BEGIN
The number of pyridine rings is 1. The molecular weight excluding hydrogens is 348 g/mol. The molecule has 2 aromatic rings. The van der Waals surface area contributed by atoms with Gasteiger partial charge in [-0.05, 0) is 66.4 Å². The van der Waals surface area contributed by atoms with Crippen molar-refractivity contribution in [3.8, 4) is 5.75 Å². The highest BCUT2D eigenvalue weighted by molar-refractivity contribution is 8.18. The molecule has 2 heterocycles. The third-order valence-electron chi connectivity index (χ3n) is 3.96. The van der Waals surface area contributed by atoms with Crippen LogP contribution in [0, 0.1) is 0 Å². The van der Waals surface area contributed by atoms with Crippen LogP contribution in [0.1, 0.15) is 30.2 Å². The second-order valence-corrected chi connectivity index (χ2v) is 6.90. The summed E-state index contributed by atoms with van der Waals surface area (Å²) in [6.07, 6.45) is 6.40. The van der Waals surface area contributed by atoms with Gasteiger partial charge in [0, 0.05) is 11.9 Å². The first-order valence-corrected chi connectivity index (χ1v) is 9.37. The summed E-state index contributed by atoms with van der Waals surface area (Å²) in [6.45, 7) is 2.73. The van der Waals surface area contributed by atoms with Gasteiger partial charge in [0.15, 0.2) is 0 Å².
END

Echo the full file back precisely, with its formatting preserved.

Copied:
The number of pyridine rings is 1. The molecular weight excluding hydrogens is 348 g/mol. The molecule has 2 aromatic rings. The van der Waals surface area contributed by atoms with Gasteiger partial charge in [-0.05, 0) is 66.4 Å². The van der Waals surface area contributed by atoms with Crippen molar-refractivity contribution in [3.8, 4) is 5.75 Å². The highest BCUT2D eigenvalue weighted by molar-refractivity contribution is 8.18. The molecule has 2 heterocycles. The third-order valence-electron chi connectivity index (χ3n) is 3.96. The van der Waals surface area contributed by atoms with Crippen LogP contribution in [0, 0.1) is 0 Å². The van der Waals surface area contributed by atoms with Crippen LogP contribution in [0.1, 0.15) is 30.2 Å². The second-order valence-corrected chi connectivity index (χ2v) is 6.90. The summed E-state index contributed by atoms with van der Waals surface area (Å²) in [6.07, 6.45) is 6.40. The van der Waals surface area contributed by atoms with Gasteiger partial charge in [0, 0.05) is 11.9 Å². The first-order valence-corrected chi connectivity index (χ1v) is 9.37. The summed E-state index contributed by atoms with van der Waals surface area (Å²) in [6.45, 7) is 2.73. The van der Waals surface area contributed by atoms with Gasteiger partial charge in [0.15, 0.2) is 0 Å².